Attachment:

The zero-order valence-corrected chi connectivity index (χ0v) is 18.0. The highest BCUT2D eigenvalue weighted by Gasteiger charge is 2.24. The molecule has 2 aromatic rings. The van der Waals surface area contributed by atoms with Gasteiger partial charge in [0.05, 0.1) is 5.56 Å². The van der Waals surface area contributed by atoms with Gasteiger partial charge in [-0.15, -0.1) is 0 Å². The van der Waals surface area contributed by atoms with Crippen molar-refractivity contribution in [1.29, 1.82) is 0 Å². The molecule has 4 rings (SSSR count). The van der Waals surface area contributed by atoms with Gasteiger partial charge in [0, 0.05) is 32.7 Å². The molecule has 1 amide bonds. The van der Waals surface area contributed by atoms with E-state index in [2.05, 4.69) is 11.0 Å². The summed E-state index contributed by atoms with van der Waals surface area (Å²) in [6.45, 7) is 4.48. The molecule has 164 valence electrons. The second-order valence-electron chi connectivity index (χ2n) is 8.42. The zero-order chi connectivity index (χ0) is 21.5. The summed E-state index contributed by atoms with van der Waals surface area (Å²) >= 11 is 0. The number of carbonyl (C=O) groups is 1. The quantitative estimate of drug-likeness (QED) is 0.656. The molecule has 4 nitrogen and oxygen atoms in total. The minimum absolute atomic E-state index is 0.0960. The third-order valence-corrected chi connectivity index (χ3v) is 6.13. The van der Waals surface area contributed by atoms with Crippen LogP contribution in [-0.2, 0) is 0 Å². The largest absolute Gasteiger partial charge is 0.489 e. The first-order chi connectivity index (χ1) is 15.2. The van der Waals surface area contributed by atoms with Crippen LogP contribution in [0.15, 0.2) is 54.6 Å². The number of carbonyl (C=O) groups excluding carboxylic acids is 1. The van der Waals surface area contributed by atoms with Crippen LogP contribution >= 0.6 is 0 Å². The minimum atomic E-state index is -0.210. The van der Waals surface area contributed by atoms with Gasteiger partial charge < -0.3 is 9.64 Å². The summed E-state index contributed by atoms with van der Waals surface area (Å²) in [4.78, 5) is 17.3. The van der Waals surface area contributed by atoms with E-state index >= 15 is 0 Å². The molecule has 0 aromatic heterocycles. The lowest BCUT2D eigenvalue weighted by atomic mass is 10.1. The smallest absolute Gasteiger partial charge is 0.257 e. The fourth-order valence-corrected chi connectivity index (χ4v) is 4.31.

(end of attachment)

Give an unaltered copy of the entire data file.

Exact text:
The zero-order valence-corrected chi connectivity index (χ0v) is 18.0. The highest BCUT2D eigenvalue weighted by Gasteiger charge is 2.24. The molecule has 2 aromatic rings. The van der Waals surface area contributed by atoms with Gasteiger partial charge in [0.05, 0.1) is 5.56 Å². The van der Waals surface area contributed by atoms with Gasteiger partial charge in [-0.15, -0.1) is 0 Å². The van der Waals surface area contributed by atoms with Crippen molar-refractivity contribution in [1.29, 1.82) is 0 Å². The molecule has 4 rings (SSSR count). The van der Waals surface area contributed by atoms with Gasteiger partial charge in [0, 0.05) is 32.7 Å². The molecule has 1 amide bonds. The van der Waals surface area contributed by atoms with E-state index in [2.05, 4.69) is 11.0 Å². The summed E-state index contributed by atoms with van der Waals surface area (Å²) in [6.45, 7) is 4.48. The molecule has 164 valence electrons. The second-order valence-electron chi connectivity index (χ2n) is 8.42. The zero-order chi connectivity index (χ0) is 21.5. The summed E-state index contributed by atoms with van der Waals surface area (Å²) >= 11 is 0. The number of carbonyl (C=O) groups is 1. The quantitative estimate of drug-likeness (QED) is 0.656. The molecule has 4 nitrogen and oxygen atoms in total. The minimum absolute atomic E-state index is 0.0960. The third-order valence-corrected chi connectivity index (χ3v) is 6.13. The van der Waals surface area contributed by atoms with Crippen LogP contribution in [-0.2, 0) is 0 Å². The largest absolute Gasteiger partial charge is 0.489 e. The first-order chi connectivity index (χ1) is 15.2. The van der Waals surface area contributed by atoms with Crippen LogP contribution in [0.15, 0.2) is 54.6 Å². The number of carbonyl (C=O) groups excluding carboxylic acids is 1. The van der Waals surface area contributed by atoms with Crippen LogP contribution >= 0.6 is 0 Å². The minimum atomic E-state index is -0.210. The van der Waals surface area contributed by atoms with Gasteiger partial charge < -0.3 is 9.64 Å². The summed E-state index contributed by atoms with van der Waals surface area (Å²) in [4.78, 5) is 17.3. The van der Waals surface area contributed by atoms with E-state index >= 15 is 0 Å². The molecule has 0 aromatic heterocycles. The lowest BCUT2D eigenvalue weighted by atomic mass is 10.1. The smallest absolute Gasteiger partial charge is 0.257 e. The fourth-order valence-corrected chi connectivity index (χ4v) is 4.31.